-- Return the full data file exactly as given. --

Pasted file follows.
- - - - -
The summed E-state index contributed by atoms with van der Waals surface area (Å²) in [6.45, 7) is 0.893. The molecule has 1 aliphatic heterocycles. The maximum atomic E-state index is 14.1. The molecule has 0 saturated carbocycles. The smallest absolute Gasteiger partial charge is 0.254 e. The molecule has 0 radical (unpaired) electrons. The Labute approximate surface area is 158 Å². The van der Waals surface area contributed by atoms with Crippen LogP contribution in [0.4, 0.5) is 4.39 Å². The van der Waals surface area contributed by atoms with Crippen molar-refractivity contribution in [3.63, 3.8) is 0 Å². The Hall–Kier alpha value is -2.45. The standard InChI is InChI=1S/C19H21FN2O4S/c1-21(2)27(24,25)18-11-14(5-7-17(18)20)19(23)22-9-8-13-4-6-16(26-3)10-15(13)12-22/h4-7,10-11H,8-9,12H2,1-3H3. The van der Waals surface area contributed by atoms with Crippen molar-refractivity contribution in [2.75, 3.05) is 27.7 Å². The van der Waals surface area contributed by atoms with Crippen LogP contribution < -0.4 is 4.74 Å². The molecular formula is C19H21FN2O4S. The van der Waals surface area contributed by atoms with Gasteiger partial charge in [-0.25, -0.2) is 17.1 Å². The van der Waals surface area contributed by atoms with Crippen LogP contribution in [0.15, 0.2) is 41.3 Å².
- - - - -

The summed E-state index contributed by atoms with van der Waals surface area (Å²) in [6.45, 7) is 0.893. The molecule has 1 aliphatic heterocycles. The maximum atomic E-state index is 14.1. The molecule has 0 saturated carbocycles. The smallest absolute Gasteiger partial charge is 0.254 e. The molecule has 0 radical (unpaired) electrons. The Labute approximate surface area is 158 Å². The van der Waals surface area contributed by atoms with Crippen LogP contribution in [0.4, 0.5) is 4.39 Å². The van der Waals surface area contributed by atoms with Crippen molar-refractivity contribution in [3.63, 3.8) is 0 Å². The Hall–Kier alpha value is -2.45. The standard InChI is InChI=1S/C19H21FN2O4S/c1-21(2)27(24,25)18-11-14(5-7-17(18)20)19(23)22-9-8-13-4-6-16(26-3)10-15(13)12-22/h4-7,10-11H,8-9,12H2,1-3H3. The van der Waals surface area contributed by atoms with Crippen molar-refractivity contribution in [2.75, 3.05) is 27.7 Å². The van der Waals surface area contributed by atoms with Crippen LogP contribution < -0.4 is 4.74 Å². The molecular formula is C19H21FN2O4S. The van der Waals surface area contributed by atoms with Gasteiger partial charge in [-0.25, -0.2) is 17.1 Å². The van der Waals surface area contributed by atoms with Crippen LogP contribution in [0.15, 0.2) is 41.3 Å².